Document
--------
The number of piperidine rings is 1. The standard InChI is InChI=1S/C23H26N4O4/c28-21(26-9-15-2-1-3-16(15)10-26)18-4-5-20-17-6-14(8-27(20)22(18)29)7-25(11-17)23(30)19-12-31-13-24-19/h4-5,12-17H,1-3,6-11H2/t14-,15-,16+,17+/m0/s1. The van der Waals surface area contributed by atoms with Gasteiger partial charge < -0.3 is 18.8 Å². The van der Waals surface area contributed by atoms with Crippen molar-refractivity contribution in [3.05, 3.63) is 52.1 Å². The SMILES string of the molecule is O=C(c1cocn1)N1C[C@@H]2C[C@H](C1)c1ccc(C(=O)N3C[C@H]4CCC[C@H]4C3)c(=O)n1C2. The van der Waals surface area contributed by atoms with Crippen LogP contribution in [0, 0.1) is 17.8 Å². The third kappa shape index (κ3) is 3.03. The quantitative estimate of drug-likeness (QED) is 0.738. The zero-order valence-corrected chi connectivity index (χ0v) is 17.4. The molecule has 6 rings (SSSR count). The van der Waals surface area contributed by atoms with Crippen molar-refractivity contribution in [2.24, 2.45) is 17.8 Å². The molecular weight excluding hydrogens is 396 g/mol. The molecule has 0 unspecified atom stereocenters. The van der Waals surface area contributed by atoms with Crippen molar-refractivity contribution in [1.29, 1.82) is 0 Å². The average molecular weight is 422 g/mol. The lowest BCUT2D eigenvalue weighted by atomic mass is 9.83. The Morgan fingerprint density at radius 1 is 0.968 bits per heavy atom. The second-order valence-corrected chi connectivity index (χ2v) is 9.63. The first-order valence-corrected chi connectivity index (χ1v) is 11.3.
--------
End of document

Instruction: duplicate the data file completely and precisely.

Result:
The number of piperidine rings is 1. The standard InChI is InChI=1S/C23H26N4O4/c28-21(26-9-15-2-1-3-16(15)10-26)18-4-5-20-17-6-14(8-27(20)22(18)29)7-25(11-17)23(30)19-12-31-13-24-19/h4-5,12-17H,1-3,6-11H2/t14-,15-,16+,17+/m0/s1. The van der Waals surface area contributed by atoms with Gasteiger partial charge < -0.3 is 18.8 Å². The van der Waals surface area contributed by atoms with Crippen molar-refractivity contribution in [3.05, 3.63) is 52.1 Å². The SMILES string of the molecule is O=C(c1cocn1)N1C[C@@H]2C[C@H](C1)c1ccc(C(=O)N3C[C@H]4CCC[C@H]4C3)c(=O)n1C2. The van der Waals surface area contributed by atoms with Crippen LogP contribution in [0, 0.1) is 17.8 Å². The third kappa shape index (κ3) is 3.03. The quantitative estimate of drug-likeness (QED) is 0.738. The zero-order valence-corrected chi connectivity index (χ0v) is 17.4. The molecule has 6 rings (SSSR count). The van der Waals surface area contributed by atoms with Crippen molar-refractivity contribution in [2.24, 2.45) is 17.8 Å². The molecular weight excluding hydrogens is 396 g/mol. The molecule has 0 unspecified atom stereocenters. The van der Waals surface area contributed by atoms with Crippen molar-refractivity contribution in [1.29, 1.82) is 0 Å². The average molecular weight is 422 g/mol. The lowest BCUT2D eigenvalue weighted by atomic mass is 9.83. The Morgan fingerprint density at radius 1 is 0.968 bits per heavy atom. The second-order valence-corrected chi connectivity index (χ2v) is 9.63. The first-order valence-corrected chi connectivity index (χ1v) is 11.3.